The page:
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“Rather than spending the $2 today, let me invest it and I’ll spend [more] in a few years,” says von Tobel, who is a founder and managing partner of venture fund Inspired Capital. 

Like most children in the U.S., von Tobel received “no formal education” on personal finance. It wasn’t until she was already an adult that she fully learned the skills she needed to be wise about saving and spending.

“Money becomes real when you’re making it yourself and spending it yourself… So, in your 20s, we all understand that you quickly are learning about money, whether you want to or not,” she says. 

Von Tobel’s own childhood experiences with money inspired her to found online financial advisory LearnVest in 2008, which she later sold for a reported $375 million to Northwestern Mutual. When she was 14, von Tobel’s father passed away and she watched her nurse practitioner mother assume control of the family’s finances. As an adult, recalling that experience convinced von Tobel that the average person could use more personal finance tools at their disposal.

That same belief played a big role in von Tobel’s latest project: writing a children’s book aimed at teaching young kids, especially girls, about personal finance and how to earn, save and spend money. She partnered with children’s media brand Rebel Girls to write the book, called “Growing Up Powerful: Money Matters,” which will be published on March 26.

The book features lessons for kids and teens on a range of personal finance topics, including setting savings goals and creating a budget, or even a business plan. It also includes a whole chapter on investing.

“Appreciating that you can have your dollars work hard for you, and on behalf of you, is a really powerful concept,” von Tobel says. 

‘A skill set that you need for your whole life’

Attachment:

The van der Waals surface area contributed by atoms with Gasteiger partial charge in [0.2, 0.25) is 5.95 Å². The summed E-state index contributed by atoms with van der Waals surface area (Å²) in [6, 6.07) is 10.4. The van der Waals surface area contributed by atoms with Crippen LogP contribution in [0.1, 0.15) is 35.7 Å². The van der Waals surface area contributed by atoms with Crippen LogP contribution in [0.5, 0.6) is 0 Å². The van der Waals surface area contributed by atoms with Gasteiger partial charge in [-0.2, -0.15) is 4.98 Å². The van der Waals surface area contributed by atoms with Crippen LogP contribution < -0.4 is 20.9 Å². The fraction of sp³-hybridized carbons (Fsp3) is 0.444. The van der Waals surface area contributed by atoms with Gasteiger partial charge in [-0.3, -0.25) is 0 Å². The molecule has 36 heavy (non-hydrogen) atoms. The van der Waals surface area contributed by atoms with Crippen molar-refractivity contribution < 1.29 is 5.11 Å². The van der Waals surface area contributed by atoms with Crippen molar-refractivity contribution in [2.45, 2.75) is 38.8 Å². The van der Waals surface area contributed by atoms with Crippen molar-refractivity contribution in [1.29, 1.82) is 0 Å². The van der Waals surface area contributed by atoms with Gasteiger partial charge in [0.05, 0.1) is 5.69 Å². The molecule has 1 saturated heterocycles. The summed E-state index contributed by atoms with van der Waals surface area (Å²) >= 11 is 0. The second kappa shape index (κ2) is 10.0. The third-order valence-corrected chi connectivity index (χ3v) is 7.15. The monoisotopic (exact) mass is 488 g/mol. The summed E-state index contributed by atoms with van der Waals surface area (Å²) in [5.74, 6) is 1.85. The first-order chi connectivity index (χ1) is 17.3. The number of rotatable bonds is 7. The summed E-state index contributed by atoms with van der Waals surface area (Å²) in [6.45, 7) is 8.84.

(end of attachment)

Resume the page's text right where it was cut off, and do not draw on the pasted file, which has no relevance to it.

Given her success as a fintech founder and investor, von Tobel clearly mastered that particular financial lesson eventually. But, it’s one she believes all children can benefit from learning early on to put them on the path to future success. 

Understanding how the value of an investment can compound over time is related to the “concept of delayed gratification,” von Tobel notes. 

That would be the ability to resist acting impulsively in order to receive greater benefits down the road, which is an important milestone in a child’s development — one they start learning around the age of 5, research shows. It requires mastering your self-control and helps you prioritize and achieve long-term goals, leading to greater success in the long run.

“That concept is very powerful,” von Tobel says. “I feel like teaching kids that delaying gratification, making smarter choices [and] trade offs, is really a skill set that you need for your whole life.”

Learning the long-term benefits of investing, making your money work for you, is exactly the type of “empowering” lesson that von Tobel wants kids to take away from her book. 

Von Tobel is a mother of three young children herself and her hope for them, and any others reading her book, is that they learn smart and healthy money habits at an early age. That means, in part, learning to view money as a “powerful tool [that] can change their life” if they learn to wield it effectively, she says.

“Money is a very fun thing. And it doesn’t have to be something that we orient with stress [as adults],” von Tobel says. “It can be something that we orient with empowerment, and living the life you want to.”

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